Coupeville’s abandoned boat, the Platypus, is finally gone.
Despite nationwide interest in the 45-foot wooden, KHE Army boat, it has been hauled away for salvage and destruction.
Port of Coupeville Executive Director Chris Michalopoulos said at least 14 people from all over the United States had called him about the boat after he said in a December Whidbey News-Times story that he was willing to give it away for free.
Most people were interested in living on the boat, which Michalopoulos said was unrealistic given its condition.
One party looked promising — the boat’s former owner who sold it to its most recent owner, David Elm.
Under Elm’s ownership, the Platypus was the site of alleged child abuse and fell into disrepair.
The boat was abandoned and found on the beach a few times before it was tied to the Coupeville Wharf’s dock. Then it went into port custody, meaning that the port did not have ownership but did have the responsibility for it.
Elm lived on the boat for about two years. He was arrested last July on charges of assault of a child in the third degree and intimidating a witness. His girlfriend was charged with tampering with a witness, and her son was taken into protective custody after he said he had been abused on the boat.
Ethan Currier, who sold the vessel to Elm, had owned the boat for eight years. Currier contacted Michalopoulos after seeing it in the news. He had plans to preserve it on land.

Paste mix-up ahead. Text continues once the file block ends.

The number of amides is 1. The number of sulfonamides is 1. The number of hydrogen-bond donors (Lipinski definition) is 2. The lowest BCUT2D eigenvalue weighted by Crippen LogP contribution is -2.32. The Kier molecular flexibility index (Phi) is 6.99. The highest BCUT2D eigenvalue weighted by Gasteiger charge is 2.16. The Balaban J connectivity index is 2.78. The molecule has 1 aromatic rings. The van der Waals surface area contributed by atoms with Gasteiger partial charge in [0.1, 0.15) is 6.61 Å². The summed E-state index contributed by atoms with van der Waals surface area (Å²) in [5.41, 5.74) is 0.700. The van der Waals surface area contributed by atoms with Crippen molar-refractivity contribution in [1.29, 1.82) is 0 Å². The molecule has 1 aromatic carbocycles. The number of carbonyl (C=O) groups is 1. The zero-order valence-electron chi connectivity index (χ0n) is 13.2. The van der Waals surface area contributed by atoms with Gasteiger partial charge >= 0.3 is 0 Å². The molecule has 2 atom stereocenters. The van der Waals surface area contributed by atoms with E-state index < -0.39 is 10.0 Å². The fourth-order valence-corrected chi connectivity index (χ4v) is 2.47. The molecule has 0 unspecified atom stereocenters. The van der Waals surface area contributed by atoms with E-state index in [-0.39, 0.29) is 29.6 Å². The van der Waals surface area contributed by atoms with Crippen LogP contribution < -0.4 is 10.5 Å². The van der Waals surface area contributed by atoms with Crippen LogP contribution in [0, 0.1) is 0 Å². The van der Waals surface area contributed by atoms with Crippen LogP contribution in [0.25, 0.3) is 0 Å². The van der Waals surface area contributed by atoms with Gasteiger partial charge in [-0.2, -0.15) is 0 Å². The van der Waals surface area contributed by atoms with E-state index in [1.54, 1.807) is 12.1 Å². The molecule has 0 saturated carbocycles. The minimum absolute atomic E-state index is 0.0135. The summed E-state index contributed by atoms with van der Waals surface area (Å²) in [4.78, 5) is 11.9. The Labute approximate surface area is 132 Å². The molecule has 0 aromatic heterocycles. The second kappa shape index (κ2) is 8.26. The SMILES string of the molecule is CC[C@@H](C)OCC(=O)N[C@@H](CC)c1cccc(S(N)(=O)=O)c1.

Currier lives on Bainbridge Island.
“It’s kind of a memento,” Currier said.
Unfortunately, the cost of the project was too high for Currier and he could not afford to pursue it.
On Thursday, Jan. 28 the port executive director finally said farewell to the old green boat. A salvage company from Stanwood arrived that morning and towed the boat to La Conner.
The boat’s final moments in Coupeville were not without incident, however. Michalopoulos said a railing and a heater were missing. They were likely taken the night before. Michalopoulos said he would review security camera footage to see what happened.
The Department of Natural Resources is likely to reimburse the port for the haul-out and other costs associated with the vessel, Michalopoulos said.
“I feel relieved that it’s going to be properly disposed of and is not going to be sitting on the bottom of Penn Cove,” Michalopoulos said.